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Mon Health cardiologists install first dual-chamber leadless pacemaker in West Virginia

MORGANTOWN — On May 20, two Mon Health Heart & Vascular cardiologists performed the state’s first implant of the next-generation pacemaker system.

It’s called the AVEIR DR, made by Abbott, and is the first dual-chamber leadless system.

“This is revolutionary technology,” said Dr. Salam Sbaity, who led the procedure along with Dr. Matthew Gaskill at Mon Health Medical Center. “It’s going to hold the future of pacemaker therapy. I think eventually everything will in be this miniaturized technology.”

Pacemakers have been in use for 70 years, Sbaity said.

Submitted image, comparing the size of the two devices to a AAA battery.

Sbaity and Abbott’s pacemaker material explain that traditional pacemakers are surgically implanted in a pocket in the chest area. Flexible leads run from the pacemaker to the heart. When the pacemaker senses a missed or slowed heartbeat, it conveys an electrical impulse to the heart to restore normal rhythm.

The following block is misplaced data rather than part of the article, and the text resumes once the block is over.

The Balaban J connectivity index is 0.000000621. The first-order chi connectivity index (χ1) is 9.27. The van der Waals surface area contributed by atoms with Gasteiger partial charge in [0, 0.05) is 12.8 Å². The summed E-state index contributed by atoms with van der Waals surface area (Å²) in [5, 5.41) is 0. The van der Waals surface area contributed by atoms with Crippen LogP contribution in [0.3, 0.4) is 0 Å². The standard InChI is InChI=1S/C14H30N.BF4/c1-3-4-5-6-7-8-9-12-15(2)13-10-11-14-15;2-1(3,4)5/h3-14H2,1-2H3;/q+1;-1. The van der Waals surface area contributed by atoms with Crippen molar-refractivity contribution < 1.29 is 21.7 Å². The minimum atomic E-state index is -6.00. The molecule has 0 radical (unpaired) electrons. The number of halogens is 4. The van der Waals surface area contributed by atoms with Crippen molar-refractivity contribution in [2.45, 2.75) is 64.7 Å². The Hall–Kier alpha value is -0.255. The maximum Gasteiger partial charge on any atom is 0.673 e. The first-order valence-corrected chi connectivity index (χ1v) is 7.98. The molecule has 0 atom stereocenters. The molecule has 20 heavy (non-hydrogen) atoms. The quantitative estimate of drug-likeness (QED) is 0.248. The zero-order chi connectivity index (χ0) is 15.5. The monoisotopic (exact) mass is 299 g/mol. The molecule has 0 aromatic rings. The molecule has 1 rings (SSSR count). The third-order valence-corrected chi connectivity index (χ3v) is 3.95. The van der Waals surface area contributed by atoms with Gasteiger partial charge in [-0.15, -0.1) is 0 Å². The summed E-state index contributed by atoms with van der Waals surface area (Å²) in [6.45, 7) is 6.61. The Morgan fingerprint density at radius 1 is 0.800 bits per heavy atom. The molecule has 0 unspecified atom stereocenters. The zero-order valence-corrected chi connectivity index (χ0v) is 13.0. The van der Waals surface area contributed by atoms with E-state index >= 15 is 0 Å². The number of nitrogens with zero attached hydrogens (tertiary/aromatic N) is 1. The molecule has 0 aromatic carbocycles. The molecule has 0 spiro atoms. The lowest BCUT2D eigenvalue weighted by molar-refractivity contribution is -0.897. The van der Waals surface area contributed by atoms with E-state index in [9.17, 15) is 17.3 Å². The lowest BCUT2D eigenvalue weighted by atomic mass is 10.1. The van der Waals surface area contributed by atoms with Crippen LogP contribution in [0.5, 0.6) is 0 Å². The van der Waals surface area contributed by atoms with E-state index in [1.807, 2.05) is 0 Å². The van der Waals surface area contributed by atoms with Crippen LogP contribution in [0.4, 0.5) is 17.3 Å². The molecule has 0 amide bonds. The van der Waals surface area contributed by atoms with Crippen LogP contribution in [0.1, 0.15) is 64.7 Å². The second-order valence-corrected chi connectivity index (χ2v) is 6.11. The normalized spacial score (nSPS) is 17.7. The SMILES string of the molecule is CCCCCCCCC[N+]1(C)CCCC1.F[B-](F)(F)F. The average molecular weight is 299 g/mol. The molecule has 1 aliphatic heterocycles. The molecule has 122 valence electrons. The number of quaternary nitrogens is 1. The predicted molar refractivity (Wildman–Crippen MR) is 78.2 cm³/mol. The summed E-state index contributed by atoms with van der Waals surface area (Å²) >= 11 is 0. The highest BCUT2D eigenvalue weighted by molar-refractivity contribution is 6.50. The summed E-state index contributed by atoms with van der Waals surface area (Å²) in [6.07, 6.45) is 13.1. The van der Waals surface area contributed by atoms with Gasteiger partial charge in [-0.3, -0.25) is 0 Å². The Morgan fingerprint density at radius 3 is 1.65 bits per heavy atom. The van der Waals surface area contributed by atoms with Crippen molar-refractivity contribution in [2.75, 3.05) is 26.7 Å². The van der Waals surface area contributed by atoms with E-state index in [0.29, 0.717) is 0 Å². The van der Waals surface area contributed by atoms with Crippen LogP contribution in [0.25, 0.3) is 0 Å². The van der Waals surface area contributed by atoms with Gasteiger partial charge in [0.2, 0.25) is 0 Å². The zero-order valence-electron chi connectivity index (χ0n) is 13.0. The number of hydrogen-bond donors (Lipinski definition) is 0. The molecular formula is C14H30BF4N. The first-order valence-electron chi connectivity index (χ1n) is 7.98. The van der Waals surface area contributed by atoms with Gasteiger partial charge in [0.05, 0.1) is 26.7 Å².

A leadless pacemaker is installed directly into the heart via catheter and requires no wires or chest incision or pocket.

The traditional pacemaker is subject to complications, Sbaity said, among them, infection and wear-and-tear on the leads that can lead to breakage. When infection occurs, the whole system has to come out, which is more difficult than installing it because it has be cut out with lasers — a high-morbidity procedure.

With the leadless pacemaker, there are no scars and no arm-movement restrictions, he said.

Leadless single-chamber pacemakers have been offered since 2016, Sbaity said, made by Abbott and another company. They go into the lower-right chamber — the right ventricle. But they help only 20% of patients who need pacemakers.

Abbott’s dual-chamber system provides this right-ventricle pacemaker, the AVEIR VR, plus one for the upper eight chamber — the right atrium — called the AVEIR AR.

This opens the door for treatment of the 80% of patients who need dual-chamber pacing, Sbaity said. “This will be life-saving for them.”

The two devices synchronize their pacing by continuously interacting with each other with each heartbeat, he said, communicating via conductive telemetry conveyed through electrical impulses through the blood. This technology requires less energy drain on the battery than WiFi communication would.

Since that first procedure on May 20, he said, they’ve placed several more in other patients.

“I think it will gradually take over the traditional pacing system,” he said, as the technology continues to improve.

“We are really excited that we will be offering it to our patients in West Virginia,” he said. “It’s going to benefit, we think, a lot of people.”


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